Every arms control agreement and framework that we hold dear has stood against the use of chemical weapons since at least the First World War. To think that a government could be using such weapons against its own people in 2012 boggles the mind.

It is important for us to be engaged on this issue. It is important for us to be thinking of our friends and allies in this endeavour. Obviously the one NATO nation that has a direct border with Syria is Turkey, and Canada supports the request made by Turkey to NATO for support in the defence of its own border.

NATO is a defensive line. Turkey is looking for support to defend its borders, seeing refugee flows, seeing bombardment coming across its borders, which is obviously targeting refugees who have crossed over in all innocence, trying to save their lives and their families. We stand with Turkey and other regional partners and believe they have the right to defend themselves and their citizens against the reckless Assad regime.

I do not think this is anything other than obvious to us as Canadians, but it may not be obvious to those in Syria who are seeing a distorted picture of events, given the state control of media. We call for calm, and we are calling on the Assad regime to stop drawing in neighbouring countries to this self-inflicted, violent struggle to hold on to power. It is the absolute lowest of the low in terms of the behaviour that reckless states can engage in.

It will end. We are confident that Bashar al-Assad's days are numbered, that he will go, that it is the will of the Syrian people that he go, and obviously the international community is more and more united on this point. The sooner that happens the better for Syrians, for the neighbourhood and for the world.

We are obviously looking to the Syrian opposition to take the lead, to the Syrian National Council, to pull those elements opposed to President Assad together. We have been encouraging the Syrian opposition to come together and the Government of Canada has been very clear on this point.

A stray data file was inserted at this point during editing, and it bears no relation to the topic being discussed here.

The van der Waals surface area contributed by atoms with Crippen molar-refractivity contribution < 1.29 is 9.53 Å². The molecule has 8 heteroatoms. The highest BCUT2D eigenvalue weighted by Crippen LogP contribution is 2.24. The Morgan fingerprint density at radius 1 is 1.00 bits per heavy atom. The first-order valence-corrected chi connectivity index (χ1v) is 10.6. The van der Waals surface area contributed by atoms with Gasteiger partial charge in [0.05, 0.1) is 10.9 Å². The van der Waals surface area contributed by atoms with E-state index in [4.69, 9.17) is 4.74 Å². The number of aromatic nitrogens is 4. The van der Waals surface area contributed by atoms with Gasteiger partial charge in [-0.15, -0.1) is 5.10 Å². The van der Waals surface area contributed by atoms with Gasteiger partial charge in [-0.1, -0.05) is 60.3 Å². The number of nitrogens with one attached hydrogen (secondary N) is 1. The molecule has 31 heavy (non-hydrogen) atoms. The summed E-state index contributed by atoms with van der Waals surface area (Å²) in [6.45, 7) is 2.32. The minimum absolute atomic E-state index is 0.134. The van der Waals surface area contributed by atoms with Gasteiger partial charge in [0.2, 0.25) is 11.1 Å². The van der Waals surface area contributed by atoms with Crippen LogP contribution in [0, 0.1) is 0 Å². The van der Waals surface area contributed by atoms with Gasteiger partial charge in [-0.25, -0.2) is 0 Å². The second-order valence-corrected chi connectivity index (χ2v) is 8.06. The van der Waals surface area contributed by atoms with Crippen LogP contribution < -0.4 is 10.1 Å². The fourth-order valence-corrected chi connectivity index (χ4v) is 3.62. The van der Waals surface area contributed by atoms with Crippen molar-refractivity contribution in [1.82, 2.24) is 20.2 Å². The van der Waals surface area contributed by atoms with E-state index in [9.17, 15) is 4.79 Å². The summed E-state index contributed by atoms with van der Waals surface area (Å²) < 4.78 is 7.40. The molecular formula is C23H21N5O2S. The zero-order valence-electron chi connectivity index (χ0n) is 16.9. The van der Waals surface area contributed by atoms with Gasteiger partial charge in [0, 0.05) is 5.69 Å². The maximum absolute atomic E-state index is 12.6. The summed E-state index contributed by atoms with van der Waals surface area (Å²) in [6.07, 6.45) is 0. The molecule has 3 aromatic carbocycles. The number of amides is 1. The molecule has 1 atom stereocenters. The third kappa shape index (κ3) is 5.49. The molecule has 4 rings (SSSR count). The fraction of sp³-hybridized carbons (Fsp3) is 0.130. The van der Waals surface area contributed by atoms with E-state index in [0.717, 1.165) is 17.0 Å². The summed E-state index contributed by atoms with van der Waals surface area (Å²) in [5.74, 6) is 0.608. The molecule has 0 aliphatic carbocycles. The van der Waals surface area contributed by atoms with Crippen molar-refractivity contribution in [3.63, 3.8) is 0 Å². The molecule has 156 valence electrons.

The Minister of Foreign Affairs has played an active role in encouraging those groups to take that action. We congratulate them on the recent announcement that they made, which is a major step forward. However, to be successful, any opposition has to demonstrate that they have the support of the religious minorities. This is a fundamental issue for this government and for Canadians.

We judge our success by the status of our minorities, by the freedom they feel they have. We see that success in other democracies around the world. We encourage it in countries that do not yet have it.

For the Syrian opposition to be successful, it is going to need to be composed of Christians, Kurds, Alawites, Druze and others. We believe in a united opposition to ensure there is a place for all religious minorities in a new Syria.

With that, I move:

That the debate be now adjourned.

Committees of the HouseRoutine Proceedings

1:05 p.m.

Conservative

The Acting Speaker Conservative Barry Devolin

The question is on the motion. Is it the pleasure of the House to adopt the motion?

Committees of the HouseRoutine Proceedings

1:05 p.m.

Some hon. members

Agreed.

No.

Committees of the HouseRoutine Proceedings

1:05 p.m.

Conservative

The Acting Speaker Conservative Barry Devolin

All those in favour of the motion will please say yea.

Committees of the HouseRoutine Proceedings

1:05 p.m.

Some hon. members

Yea.

Committees of the HouseRoutine Proceedings

1:05 p.m.

Conservative

The Acting Speaker Conservative Barry Devolin

All those opposed will please say nay.

Committees of the HouseRoutine Proceedings

1:05 p.m.

Some hon. members

Nay.

Committees of the HouseRoutine Proceedings

1:05 p.m.

Conservative

The Acting Speaker Conservative Barry Devolin

In my opinion the yeas have it.

And five or more members having risen:

Call in the members.

And the bells having rung:

Committees of the HouseRoutine Proceedings

1:30 p.m.

Conservative

The Acting Speaker Conservative Barry Devolin

At this time and in accordance with past precedence, as stated on page 571 of House of Commons Procedure and Practice, I have no choice but to interrupt the bells as the motion that the debate be now adjourned has lapsed. Accordingly, the debate on the motion will be rescheduled for another sitting.

It being 1:30 p.m., the House will now proceed to the consideration of private members' business as listed on today's order paper.

The House proceeded to the consideration of Bill C-377, An Act to amend the Income Tax Act (requirements for labour organizations), as reported (without amendment) from the committee.